Photo courtesy of USA Today Sports Images.

AFC West Notes: Chiefs, Jones, Broncos Staff

Chiefs defensive lineman Chris Jones suffered a torn MCL in last Saturday’s playoff defeat and will be sidelined for eight-to-ten weeks, according to Adam Schefter of ESPN.com (Twitter link). Now that Kansas City has been eliminated from the postseason, Jones won’t be forced to miss any game action, and his recovery timeline means he’ll be ready to go well ahead of organized team activities. Jones, the 37th overall selection in the 2016 draft, has been force during his two years with the Chiefs, and last season graded as the NFL’s No. 11 interior defender, per Pro Football Focus. He’s under contract through 2019.

Here’s more from the AFC West:

  • Zach Azzanni has been named the Broncos‘ new wide receivers coach, reports Nicki Jhabvala of the Denver Post (Twitter link). A longtime collegiate wideouts coach, Azzanni began his NFL career with the Titans in 2013 before leading the Bears’ pass-cathcers last season. Chicago’s wide receivers didn’t offer much production in 2017, but the club also boasted one of the league’s worst wide receiving corps, so it’s difficult to assign Azzanni much credit or blame. In Denver, he’ll work with a unit that includes veteran such as Demaryius Thomas and Emmanuel Sanders and younger players like 2017 rookie Carlos Henderson.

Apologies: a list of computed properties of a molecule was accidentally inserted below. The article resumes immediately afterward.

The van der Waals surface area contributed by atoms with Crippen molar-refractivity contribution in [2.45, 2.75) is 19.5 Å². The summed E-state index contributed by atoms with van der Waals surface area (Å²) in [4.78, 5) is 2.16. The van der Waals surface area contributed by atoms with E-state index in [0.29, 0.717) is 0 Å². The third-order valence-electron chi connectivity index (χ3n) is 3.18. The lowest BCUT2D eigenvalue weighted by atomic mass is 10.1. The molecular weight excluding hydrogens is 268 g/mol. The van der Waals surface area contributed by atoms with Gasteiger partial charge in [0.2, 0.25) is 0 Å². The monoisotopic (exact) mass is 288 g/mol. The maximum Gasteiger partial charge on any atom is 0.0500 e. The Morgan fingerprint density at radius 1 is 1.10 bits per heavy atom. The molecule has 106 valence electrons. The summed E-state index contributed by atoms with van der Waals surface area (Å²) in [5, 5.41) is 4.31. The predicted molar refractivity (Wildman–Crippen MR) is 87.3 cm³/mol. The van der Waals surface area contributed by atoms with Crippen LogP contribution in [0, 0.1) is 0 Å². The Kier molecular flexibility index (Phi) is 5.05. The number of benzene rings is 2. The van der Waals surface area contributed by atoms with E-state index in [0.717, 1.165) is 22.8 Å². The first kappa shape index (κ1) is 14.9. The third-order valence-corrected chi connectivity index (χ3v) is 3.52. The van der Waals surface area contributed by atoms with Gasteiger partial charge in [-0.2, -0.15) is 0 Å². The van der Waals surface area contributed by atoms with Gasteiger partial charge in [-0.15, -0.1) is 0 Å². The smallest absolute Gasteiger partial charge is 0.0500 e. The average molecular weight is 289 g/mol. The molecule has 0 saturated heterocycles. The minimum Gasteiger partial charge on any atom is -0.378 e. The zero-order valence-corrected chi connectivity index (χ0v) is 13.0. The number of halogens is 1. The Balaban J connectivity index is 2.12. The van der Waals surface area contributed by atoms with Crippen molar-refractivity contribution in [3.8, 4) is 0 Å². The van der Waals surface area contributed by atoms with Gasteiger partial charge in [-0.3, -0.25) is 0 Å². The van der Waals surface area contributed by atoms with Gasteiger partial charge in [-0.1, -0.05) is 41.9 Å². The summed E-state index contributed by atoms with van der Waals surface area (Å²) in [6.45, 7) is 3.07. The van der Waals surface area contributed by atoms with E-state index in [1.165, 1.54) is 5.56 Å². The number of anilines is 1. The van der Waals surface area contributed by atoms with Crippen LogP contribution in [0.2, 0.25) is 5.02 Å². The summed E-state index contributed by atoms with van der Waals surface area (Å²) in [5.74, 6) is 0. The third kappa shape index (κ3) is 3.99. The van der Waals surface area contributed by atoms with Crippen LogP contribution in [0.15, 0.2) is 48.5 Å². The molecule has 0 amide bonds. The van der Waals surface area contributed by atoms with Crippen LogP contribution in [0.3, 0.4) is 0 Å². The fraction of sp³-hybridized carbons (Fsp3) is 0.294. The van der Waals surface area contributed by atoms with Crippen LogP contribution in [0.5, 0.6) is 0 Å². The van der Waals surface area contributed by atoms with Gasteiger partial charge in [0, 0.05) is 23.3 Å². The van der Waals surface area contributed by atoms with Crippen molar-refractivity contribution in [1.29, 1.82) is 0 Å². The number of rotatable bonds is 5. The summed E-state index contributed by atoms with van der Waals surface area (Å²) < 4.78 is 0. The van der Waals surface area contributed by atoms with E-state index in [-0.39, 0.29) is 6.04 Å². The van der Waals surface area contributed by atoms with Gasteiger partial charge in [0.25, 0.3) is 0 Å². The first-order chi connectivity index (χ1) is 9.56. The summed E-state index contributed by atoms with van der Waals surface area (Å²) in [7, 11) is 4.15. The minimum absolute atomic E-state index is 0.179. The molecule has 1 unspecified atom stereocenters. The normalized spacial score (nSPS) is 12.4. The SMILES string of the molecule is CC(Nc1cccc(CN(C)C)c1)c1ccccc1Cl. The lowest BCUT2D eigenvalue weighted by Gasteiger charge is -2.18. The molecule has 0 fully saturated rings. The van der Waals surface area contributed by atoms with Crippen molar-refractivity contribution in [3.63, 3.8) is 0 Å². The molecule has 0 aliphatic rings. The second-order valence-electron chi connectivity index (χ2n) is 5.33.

• The Broncos have also hired a new defensive backs coach in Greg Williams (not to be confused with the Browns defensive coordinator), as Mike Klis of 9News writes. Williams, who has also coached with the Chargers, spent the past two seasons as the Colts’ defensive backs coach, where, as Klis notes, he helped turned former journeyman Rashean Mathis into something of a shutdown corner. Williams will work alongside Marcus Robertson, who will return as Denver’s primary secondary coach.